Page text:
What cabaret means to me

This weekend, I was part of a cabaret performance entitled LoveSICK at An Die Musik on Charles Street in Baltimore. The theme of the show was dysfunctional love songs – whether the songs were inherently dysfunctional or we just performed them with a twist (and believe me, some of them were quite twisted) – and I sang them with Dyana Neal, Steven Lampredi, Jim Knost, and Sean Powell, who also served (brilliantly) as our pianist. We had a full house of wonderful, appreciative folks and it was a great place to sing!

What I like about cabaret is the avenue for self-expression it provides. It’s not about being background music, singing songs for people drinking and talking at private tables who really don’t care what you’re doing. In fact, I will split with the traditional definition that the audience has to be seated at individual tables for it to be considered a cabaret and not a concert. Maybe the former setting is a cabaret setting, but I think cabaret can exist as a genre that is not defined by its setting.

I just read an article that said cabaret “is an overlapping group of constantly mutating forms of performance that can’t be pinned down.” It is also referred to “transgressive, upending everyday ideas about art and bodies, politics and sex, provoking as well as pleasing. It loves you but sometimes it likes to see you squirm.” This goes along with my friend Michael Tan’s post after our show as, “I laughed, I cried, I was scared, it became a part of me.” THAT’s what cabaret should do. Be funny, be vulnerable, be sexy, be challenging. And I want to do more of it. Here and elsewhere. NYC, Chicago, wherever.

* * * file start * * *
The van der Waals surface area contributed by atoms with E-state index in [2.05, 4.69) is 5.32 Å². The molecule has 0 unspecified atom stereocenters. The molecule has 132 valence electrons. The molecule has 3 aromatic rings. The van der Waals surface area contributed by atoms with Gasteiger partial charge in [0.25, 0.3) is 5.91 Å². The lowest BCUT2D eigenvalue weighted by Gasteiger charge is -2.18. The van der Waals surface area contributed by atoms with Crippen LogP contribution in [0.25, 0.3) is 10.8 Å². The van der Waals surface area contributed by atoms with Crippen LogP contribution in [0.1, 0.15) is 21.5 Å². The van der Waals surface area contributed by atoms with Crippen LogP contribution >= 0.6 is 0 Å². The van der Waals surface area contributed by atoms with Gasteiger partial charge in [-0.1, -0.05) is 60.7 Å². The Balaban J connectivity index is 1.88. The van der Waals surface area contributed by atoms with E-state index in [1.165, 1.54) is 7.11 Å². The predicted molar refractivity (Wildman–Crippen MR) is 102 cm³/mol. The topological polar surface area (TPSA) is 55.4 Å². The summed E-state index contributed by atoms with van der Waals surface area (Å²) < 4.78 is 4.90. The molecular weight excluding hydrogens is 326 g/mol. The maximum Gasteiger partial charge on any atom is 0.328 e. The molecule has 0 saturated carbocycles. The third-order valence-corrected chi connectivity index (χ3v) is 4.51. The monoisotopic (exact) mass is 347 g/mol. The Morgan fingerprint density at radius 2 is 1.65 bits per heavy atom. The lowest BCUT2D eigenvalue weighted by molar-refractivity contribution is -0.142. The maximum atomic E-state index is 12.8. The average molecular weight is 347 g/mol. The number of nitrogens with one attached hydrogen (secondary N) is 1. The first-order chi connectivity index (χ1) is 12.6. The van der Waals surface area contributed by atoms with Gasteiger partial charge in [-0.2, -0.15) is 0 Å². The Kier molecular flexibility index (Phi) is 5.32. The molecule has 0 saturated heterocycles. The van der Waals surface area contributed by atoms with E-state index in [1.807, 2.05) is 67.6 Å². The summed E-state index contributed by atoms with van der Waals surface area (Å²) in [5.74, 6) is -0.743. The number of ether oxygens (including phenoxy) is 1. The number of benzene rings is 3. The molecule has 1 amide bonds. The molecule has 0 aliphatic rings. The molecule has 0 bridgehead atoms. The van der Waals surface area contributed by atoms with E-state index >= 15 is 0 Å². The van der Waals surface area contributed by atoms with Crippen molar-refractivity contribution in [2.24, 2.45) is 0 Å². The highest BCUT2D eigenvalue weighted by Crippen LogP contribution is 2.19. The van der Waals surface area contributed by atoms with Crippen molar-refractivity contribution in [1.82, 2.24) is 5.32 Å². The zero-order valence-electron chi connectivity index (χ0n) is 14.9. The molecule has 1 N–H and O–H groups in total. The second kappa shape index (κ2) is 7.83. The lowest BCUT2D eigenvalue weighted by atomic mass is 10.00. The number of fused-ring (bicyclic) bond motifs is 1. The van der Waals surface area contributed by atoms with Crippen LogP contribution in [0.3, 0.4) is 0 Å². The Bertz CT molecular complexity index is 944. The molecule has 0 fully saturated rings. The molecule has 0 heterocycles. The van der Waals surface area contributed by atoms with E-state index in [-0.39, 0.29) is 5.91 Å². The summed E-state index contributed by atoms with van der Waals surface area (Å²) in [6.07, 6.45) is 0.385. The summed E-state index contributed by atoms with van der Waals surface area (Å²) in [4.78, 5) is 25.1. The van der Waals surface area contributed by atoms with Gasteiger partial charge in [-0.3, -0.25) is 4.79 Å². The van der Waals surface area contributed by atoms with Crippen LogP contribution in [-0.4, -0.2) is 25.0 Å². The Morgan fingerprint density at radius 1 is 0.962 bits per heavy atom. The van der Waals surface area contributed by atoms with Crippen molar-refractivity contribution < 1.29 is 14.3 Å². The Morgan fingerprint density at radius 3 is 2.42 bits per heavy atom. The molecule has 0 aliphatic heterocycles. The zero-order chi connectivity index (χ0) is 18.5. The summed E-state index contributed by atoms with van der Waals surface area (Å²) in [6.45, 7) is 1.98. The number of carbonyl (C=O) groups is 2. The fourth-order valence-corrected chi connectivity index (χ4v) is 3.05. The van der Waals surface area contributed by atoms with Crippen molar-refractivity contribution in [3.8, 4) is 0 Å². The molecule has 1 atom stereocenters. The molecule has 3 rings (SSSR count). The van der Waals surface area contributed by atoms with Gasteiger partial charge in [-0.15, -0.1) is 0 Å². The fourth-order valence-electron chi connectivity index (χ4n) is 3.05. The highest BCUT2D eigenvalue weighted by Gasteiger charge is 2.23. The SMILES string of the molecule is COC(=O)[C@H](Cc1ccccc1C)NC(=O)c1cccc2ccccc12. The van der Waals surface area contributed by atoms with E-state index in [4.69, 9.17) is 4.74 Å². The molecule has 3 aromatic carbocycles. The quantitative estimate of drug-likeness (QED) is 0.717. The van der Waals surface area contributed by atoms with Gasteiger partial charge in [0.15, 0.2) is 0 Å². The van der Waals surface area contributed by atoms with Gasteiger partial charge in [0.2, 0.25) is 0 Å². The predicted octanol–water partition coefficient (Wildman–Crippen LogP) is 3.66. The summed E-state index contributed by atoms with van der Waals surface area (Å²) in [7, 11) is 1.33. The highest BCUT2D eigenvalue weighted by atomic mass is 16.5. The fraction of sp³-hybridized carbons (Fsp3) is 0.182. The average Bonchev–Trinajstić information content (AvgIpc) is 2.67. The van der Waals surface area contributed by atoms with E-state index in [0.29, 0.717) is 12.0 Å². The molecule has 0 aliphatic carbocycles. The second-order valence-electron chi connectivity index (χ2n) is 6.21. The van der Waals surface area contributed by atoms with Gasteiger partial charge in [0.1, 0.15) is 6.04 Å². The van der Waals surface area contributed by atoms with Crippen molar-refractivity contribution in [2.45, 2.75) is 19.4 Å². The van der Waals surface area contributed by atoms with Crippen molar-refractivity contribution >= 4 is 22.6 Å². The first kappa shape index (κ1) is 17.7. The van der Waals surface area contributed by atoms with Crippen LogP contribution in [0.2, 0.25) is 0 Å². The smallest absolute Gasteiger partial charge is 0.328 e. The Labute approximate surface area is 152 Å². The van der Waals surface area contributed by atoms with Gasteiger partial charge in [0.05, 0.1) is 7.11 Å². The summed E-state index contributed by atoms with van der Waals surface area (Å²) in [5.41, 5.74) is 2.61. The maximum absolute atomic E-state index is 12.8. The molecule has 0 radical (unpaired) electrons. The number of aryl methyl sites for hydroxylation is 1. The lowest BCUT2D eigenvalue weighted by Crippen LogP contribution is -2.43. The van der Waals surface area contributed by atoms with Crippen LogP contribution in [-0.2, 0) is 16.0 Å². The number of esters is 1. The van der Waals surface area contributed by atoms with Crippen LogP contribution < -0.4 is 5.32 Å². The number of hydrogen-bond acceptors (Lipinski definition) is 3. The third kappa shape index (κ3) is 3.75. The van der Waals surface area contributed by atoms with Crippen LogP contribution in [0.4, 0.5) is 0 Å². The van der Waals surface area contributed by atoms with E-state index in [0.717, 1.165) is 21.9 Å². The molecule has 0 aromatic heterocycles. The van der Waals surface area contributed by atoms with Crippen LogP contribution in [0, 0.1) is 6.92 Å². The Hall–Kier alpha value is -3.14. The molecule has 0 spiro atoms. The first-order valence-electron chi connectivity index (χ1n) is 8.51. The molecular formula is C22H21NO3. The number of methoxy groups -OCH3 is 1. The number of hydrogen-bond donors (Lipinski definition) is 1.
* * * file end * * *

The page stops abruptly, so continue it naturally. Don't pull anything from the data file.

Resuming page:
And maybe next year we’ll do another version of LoveSICK. LoveSICKER? LoveSICK, the Relapse? (That last one was Dyana’s suggestion – I kind of like LoveSICKER.)

Published by Mezzoid Voice Studio

Christine Thomas-O'Meally, a mezzo soprano and voice teacher currently based in the Baltimore-DC area, has performed everything from the motets of J.S. Bach to the melodies of Irving Berlin to the minimalism of Philip Glass. As an opera singer and actress, she has appeared with companies such as Charm City Players, Spotlighters Theatre, Chicago Opera Theater, Opera Theater of Northern Virginia, Opera North, the Washington Savoyards, In Tandem Theatre, Windfall Theater, The Young Victorian Theater of Baltimore, and Skylight Opera Theatre. She created the role of The Woman in Red in Dominick Argento’s Dream of Valentino in its world premiere with the Washington Opera and Mary Pickersgill in O'er the Ramparts at its world premiere during the Bicentennial of Battle of Baltimore at the Community College of Baltimore County. Other roles include Mrs. Paroo in Music Man, Mother Abbess in Sound of Music, Dorabella in Cosi Fan Tutte, Marcellina in Le Nozze di Figaro, both Hansel and the Witch in Hansel & Gretel, and many roles in Gilbert & Sullivan operettas. Her performance as the Housekeeper in Man of La Mancha was honored with a WATCH award nomination. Ms. Thomas-O'Meally received an M.M. in vocal performance from the Peabody Conservatory in Baltimore. She regularly attends master classes and workshops in both performance and vocal pedagogy, and is certified in all three Levels of Somatic Voicework™ The LoVetri Method. Her students have performed on national and international tours of Broadway productions, at prestigious conservatories, and in regional theater throughout the country.

What do you think?